Just an extra thought for those following up on this analysis:

I was wondering if this analysis stacks the deck against global health.

The basic idea is that SCC estimates aim to include all the costs of CO2 – these are discounted, but many of the damages come ~100 years in the future.

On the other hand, the analyses of global health mainly try to quantify the immediate effects on health and income. They don't include the idea that greater health and income now can lead to compounding economic benefits in the future.

Another way of seeing this is that the SCC estimates include 'medium-term effects', whereas the the global health ones might not.

Or another way of seeing it is that once we're willing to include long-term benefits in the equation, we're actually in the longtermist regime, and should focus mainly on existential risks.

In future attempts to compare climate change to global health, I think it would be useful to distinguish different worldviews used to make the assessment, which might be something like:

  • Near termist
  • Long termist
  • Conventional economic CBA
MathiasKirkBonde's Shortform

Some thoughts here on how quick it is to learn: https://80000hours.org/articles/china-careers/#learn-chinese-in-china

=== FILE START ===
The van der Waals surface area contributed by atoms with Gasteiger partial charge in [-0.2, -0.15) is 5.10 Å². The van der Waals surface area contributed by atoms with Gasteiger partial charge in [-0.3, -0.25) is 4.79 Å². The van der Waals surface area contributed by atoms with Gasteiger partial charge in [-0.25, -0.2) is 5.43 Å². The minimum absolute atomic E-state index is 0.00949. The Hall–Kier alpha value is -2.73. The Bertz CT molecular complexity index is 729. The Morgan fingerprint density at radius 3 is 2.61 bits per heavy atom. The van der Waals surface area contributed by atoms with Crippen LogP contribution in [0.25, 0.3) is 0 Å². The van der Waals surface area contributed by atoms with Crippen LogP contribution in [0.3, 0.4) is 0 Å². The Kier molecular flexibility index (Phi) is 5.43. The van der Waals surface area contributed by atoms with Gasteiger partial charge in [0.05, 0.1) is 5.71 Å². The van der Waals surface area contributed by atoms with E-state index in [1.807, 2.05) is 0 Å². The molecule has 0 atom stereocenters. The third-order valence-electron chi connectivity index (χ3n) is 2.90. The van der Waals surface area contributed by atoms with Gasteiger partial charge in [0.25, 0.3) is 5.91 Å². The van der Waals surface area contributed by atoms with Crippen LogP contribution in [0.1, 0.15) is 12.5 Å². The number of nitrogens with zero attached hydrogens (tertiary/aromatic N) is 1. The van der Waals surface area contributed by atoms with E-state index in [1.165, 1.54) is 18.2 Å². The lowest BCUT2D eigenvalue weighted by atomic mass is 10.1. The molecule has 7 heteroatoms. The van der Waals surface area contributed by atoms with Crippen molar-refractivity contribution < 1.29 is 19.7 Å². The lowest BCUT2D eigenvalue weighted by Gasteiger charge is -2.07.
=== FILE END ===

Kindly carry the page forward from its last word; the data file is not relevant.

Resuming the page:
In there, I guess that 6-18 months of full-time study in the country is enough to get to conversational fluency.

I've seen other estimates that it takes a couple of thousand hours to get fluent e.g. here: https://linguapath.com/how-many-hours-learn-language/

My guess is that it's more efficient to study full time while living in the country. I think living there increases motivation, means you learn what you actually need, means you learn a bunch 'passively', and lets you practice conversation a lot, which is better than most book learning, and you learn more of the culture. So, I'd guess someone would make more progress living there for a year compared to doing an hour a day for ~4 years, and enjoy it more.

That said, if you use the hour well, you could learn a lot of vocab and grammar. You could could then get a private tutor to practice conversation, or you could go to China (or Taiwan) later building on that base.

What are the leading critiques of "longtermism" and related concepts

Yes, I agree with that too - see my comments later in the thread. I think it would be great to be clearer that the arguments for xrisk and longtermism are separate (and neither depends on utilitarianism).

What are the leading critiques of "longtermism" and related concepts

FWIW I'd still favour two posts (or if you were only going to one, focusing on longtermism). I took a quick look at the original list, and I think they divide up pretty well, so you wouldn't end up with many reasons that should appear on both lists. I also think it would be fine to have some arguments appear on both lists.

In general, I think conflating the case for existential risk with the case for longtermism has caused a lot of confusion, and it's really worth pushing against.

For instance, many arguments that undermine existential risk actually imply we should focus on (i) investing & capacity building (ii) global priorities research or (iii) other ways to improve the future, but instead get understood as arguments for working on global health.